Person conducting excavation: prof. Tomasz Derda
Site name: Marea
Type of the site: settlement and cemetery (Hellenistic, Roman, Byzantine and Early Islamic periods)
Involved institutions: Faculty of Archaeology, University of Warsaw; Polish Centre of Mediterranean Archaeology University of Warsaw; Archaeological Museum in Krakow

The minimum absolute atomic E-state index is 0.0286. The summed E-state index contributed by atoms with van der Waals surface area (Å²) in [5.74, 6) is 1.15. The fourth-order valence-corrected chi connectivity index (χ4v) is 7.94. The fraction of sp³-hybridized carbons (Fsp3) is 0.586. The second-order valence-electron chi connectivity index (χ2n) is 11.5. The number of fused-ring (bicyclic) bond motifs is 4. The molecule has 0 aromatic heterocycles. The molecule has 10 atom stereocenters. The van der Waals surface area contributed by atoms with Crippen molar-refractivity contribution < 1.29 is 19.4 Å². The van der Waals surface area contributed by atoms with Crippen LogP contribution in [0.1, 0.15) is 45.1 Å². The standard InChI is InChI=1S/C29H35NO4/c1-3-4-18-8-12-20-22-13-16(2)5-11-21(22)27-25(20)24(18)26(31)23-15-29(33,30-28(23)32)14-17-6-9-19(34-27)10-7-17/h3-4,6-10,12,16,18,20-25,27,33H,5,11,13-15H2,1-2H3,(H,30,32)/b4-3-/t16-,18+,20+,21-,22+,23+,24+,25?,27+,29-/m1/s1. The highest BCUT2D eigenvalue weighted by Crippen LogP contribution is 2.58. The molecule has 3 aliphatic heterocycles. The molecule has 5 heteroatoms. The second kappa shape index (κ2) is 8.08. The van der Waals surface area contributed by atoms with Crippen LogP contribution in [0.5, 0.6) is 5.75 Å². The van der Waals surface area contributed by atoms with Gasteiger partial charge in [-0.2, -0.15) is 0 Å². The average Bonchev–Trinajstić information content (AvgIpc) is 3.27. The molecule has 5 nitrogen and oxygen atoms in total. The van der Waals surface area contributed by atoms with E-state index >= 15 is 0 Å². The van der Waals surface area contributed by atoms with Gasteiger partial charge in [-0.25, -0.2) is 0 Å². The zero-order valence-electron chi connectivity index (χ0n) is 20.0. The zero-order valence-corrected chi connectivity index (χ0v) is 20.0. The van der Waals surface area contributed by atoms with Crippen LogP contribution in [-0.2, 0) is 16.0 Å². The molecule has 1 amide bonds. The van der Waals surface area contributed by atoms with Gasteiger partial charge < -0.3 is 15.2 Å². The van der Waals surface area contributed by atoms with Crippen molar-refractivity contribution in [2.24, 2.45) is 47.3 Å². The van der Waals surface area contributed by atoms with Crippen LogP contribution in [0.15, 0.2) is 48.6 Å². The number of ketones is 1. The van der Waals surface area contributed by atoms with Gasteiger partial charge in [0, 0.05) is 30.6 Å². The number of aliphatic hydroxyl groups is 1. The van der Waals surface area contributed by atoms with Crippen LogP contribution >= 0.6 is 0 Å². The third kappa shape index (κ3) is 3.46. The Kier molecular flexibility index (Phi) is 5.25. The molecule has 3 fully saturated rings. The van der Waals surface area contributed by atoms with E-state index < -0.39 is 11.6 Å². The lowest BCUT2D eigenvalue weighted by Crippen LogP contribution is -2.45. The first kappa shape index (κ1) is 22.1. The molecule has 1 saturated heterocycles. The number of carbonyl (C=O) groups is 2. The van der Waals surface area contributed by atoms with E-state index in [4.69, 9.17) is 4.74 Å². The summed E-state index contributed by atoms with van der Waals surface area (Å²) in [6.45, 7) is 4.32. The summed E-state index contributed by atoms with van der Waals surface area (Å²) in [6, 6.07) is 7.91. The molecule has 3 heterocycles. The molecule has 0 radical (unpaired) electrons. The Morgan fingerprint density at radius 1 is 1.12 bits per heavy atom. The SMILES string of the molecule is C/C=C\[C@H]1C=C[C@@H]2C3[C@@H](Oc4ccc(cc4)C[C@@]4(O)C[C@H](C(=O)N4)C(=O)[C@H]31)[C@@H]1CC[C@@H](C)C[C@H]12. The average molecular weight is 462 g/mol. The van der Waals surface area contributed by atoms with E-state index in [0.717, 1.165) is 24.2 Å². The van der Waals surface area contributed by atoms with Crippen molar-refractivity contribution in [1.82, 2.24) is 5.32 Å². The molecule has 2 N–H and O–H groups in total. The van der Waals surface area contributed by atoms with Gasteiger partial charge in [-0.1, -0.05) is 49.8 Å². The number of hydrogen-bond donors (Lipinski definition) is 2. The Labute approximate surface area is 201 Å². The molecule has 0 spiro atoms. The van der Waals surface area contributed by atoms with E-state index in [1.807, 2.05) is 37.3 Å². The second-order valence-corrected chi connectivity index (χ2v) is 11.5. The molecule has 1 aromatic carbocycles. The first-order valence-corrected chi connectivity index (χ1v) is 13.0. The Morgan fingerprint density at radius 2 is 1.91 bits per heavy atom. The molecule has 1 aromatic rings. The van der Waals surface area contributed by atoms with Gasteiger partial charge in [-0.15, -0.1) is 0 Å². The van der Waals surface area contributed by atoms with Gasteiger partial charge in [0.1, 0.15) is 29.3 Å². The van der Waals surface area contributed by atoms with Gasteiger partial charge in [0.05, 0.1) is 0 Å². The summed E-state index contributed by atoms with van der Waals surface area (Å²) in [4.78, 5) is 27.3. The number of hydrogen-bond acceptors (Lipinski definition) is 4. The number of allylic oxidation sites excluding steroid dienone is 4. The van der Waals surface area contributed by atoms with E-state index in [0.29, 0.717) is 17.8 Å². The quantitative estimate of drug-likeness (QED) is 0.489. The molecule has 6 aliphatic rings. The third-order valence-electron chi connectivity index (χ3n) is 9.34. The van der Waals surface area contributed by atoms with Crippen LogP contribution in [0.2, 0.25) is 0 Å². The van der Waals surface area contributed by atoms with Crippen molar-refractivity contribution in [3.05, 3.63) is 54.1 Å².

Description of the research: On the southern shore of Lake Mariout, 45 kilometres west of Alexandria, Polish archaeologists have been excavating for several years the ruins of a large Byzantine city. The city, patiently uncovered structure after structure, was built exactly on the spot of an industrial centre and a harbour which functioned until the third century AD. Traditionally, the place was called Marea, following its (uncertain) identification with the most important urban centre in this part of the Mediterranean before the foundation of Alexandria of which we learn from Herodotus and Thucydides. A great transept basilica built in the end of the fifth century, the second largest church in Egypt (49 x 47 m), is the most magnificent building on the site. Next to the basilica, the archaeologists uncovered two bath complexes, a large house dating to the Late Antique period, warehouses, and latrines. Four massive piers (the longest measuring over 120 metres) extending deep into the lake date to the Roman period; they could serve several ships simultaneously. We know that large production workshops manufacturing pottery on a mass scale, as well as glass workshops, were located nearby. The apse of the basilica was constructed right on a pottery kiln which with its diameter of more than eight metres is one of the largest in Egypt. The kiln was used until the beginning of the third century AD, as indicated by the chronology of the last batch of amphorae prepared for firing which was found under the apse. Our neighbours on the site, archaeologists from France, have discovered on the peninsula a warehouse building functionally connected with the harbour. This structure was in use in the Ptolemaic and Early Roman periods. The remains, dated to the first century BC – beginning of the third century AD point to an intensive industrial exploitation of the area. We are in a region that produced wine on a great scale and exported it in amphorae which were also locally manufactured. The size of the kiln, the proportions of the warehouse, and the sweeping scale of the piers’ construction show that “Marea” was at the same time a remarkable industrial centre and a significant harbour.